Newspaper column: Is Nevada being unconstitutionally awed into obedience to the feds?

Over the years the battle to grant states greater control over the vast swath of federal public land have ebbed and flowed. There have been court battles, mostly lost. There have been legislative resolutions and bills, mostly ignored, as well as numerous congressional hearings and testimony.

More recently there have been instances of civil disobedience at the Bundy Ranch in Bunkerville and the Malheur National Wildlife Refuge in Oregon that have resulted in dozens of federal indictments for conspiracy and assault.

All for naught. To this day the federal agencies control 50 percent of the land in the West and 85 percent of Nevada.

But Ruby Valley cattle rancher Clifford Gardner may have unearthed an overlooked aspect of the U.S. Constitution that speaks to the core issue.

Clifford Gardner (Elko Daily Free Press photo)

Gardner is intimately familiar with the legal and moral arguments, having waged his own losing court battle over federal land grazing rights, or the lack thereof.

In 1992, a fire burned two of Gardner’s allotments. The Forest Service told him to not graze in 1993 and 1994, but Gardner turned out cattle in the spring of 1994.

The legal battle ended with a ruling from the U.S. 9th Circuit Court of Appeals in 1997, saying, “Gardners contend that, while the United States may have received the land in question from Mexico in the Treaty of Guadalupe Hidalgo in 1848, the United States was entitled only to hold the land in trust for the creation of future states, and was not authorized to retain the land for its own purposes. After Nevada became a state, Gardners argue, all of the public lands within the state boundaries reverted to the state of Nevada.”

The liberal court dismissed that claim out of hand, saying “all nongranted lands previously held by the Government of Mexico passed into the federal public domain.”

It also dismissed his argument that all states are supposed to be admitted to the Union on an equal footing with the original states. The judges said the Equal Footing Doctrine only applies to political standing and sovereignty, not economic equality.

The court held that the Property Clause gives Congress the power “to dispose of and make all needful Rules and Regulations respecting the Territory or other Property belonging to the United States.”

Another section of the Constitution states that Congress has exclusive authority “over all Places purchased by the Consent of the Legislature of the State in which the Same shall be, for the Erection of Forts, Magazines, Arsenals, dock-Yards, and other needful Buildings …”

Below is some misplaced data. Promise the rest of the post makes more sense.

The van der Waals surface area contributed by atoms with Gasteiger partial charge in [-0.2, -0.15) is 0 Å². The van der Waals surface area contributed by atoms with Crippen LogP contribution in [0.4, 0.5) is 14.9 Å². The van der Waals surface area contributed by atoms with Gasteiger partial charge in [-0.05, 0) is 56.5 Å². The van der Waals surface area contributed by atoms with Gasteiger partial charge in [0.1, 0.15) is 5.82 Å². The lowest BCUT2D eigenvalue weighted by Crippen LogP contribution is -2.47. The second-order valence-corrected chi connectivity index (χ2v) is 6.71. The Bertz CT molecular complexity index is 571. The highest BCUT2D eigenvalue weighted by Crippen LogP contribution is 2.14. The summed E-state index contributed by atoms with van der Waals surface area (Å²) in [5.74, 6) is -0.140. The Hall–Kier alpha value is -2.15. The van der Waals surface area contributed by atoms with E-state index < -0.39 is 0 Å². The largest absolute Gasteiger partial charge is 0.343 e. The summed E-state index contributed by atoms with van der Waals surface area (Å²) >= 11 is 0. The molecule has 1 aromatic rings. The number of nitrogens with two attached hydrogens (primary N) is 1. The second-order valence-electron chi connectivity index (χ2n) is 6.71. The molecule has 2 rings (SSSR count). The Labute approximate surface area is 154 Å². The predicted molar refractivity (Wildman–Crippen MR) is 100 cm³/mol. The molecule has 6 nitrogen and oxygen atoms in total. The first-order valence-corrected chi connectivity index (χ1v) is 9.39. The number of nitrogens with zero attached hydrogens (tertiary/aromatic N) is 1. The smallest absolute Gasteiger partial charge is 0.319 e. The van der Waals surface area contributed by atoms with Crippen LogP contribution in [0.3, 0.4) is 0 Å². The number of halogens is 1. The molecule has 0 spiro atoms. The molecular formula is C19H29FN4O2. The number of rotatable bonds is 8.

“What I’ve learned is that when they wrote that clause into the Constitution that during discussion they said very clearly that their greatest fear was that should the federal government ever own vast amounts of land in a state it would awe the state into obedience,” Gardner said in a recent interview. “That argument, original intent, I would call it, has never been presented either back in Sagebrush Rebellion I or Sagebrush Rebellion II. So I feel that is quite important.”

Gardner spells out his arguments in a 46-page white paper that he hands out when speaking to groups on this land issue.

As the nation expanded and acquired more unappropriated lands, Gardner explains, it was the practice that the government would dispose of the land, but as time went on this became less the case.

“Over the years, as I come back and look at this, I come to realize we had a lot more good arguments against the federal government’s continued control of these lands,” Gardner says, noting that one of them is how federal agencies can claim so much of the land in Nevada and not afford people their constitutional rights?

Gardner relates that James Madison wrote in 1787 that Elbridge Gerry raised concerns about giving Congress exclusive power over purchased lands, saying “that this power might be made use of to enslave any particular state by buying up its territory, and that the strongholds proposed would be a means of awing the state into an undue obedience to the general government.”

Delegate Rufus King moved to add the phrase “by consent of the legislatureof the state.” It passed unanimously.

So, if the drafters of the Constitution deemed it necessary to prevent Congress exerting undue influence by purchasing land, is it any less undue influence by retaining 85 percent of the land in a given state?

With the exception of the Nevada Test Site, few of the federal land acquisitions have been with the consent of the Legislature.

A version of this column appeared a year ago in the Battle Born Media newspapers — The Ely Times, the Mesquite Local News, the Mineral County Independent-News, the Eureka Sentinel and the Lincoln County Record — and the Elko Daily Free Press.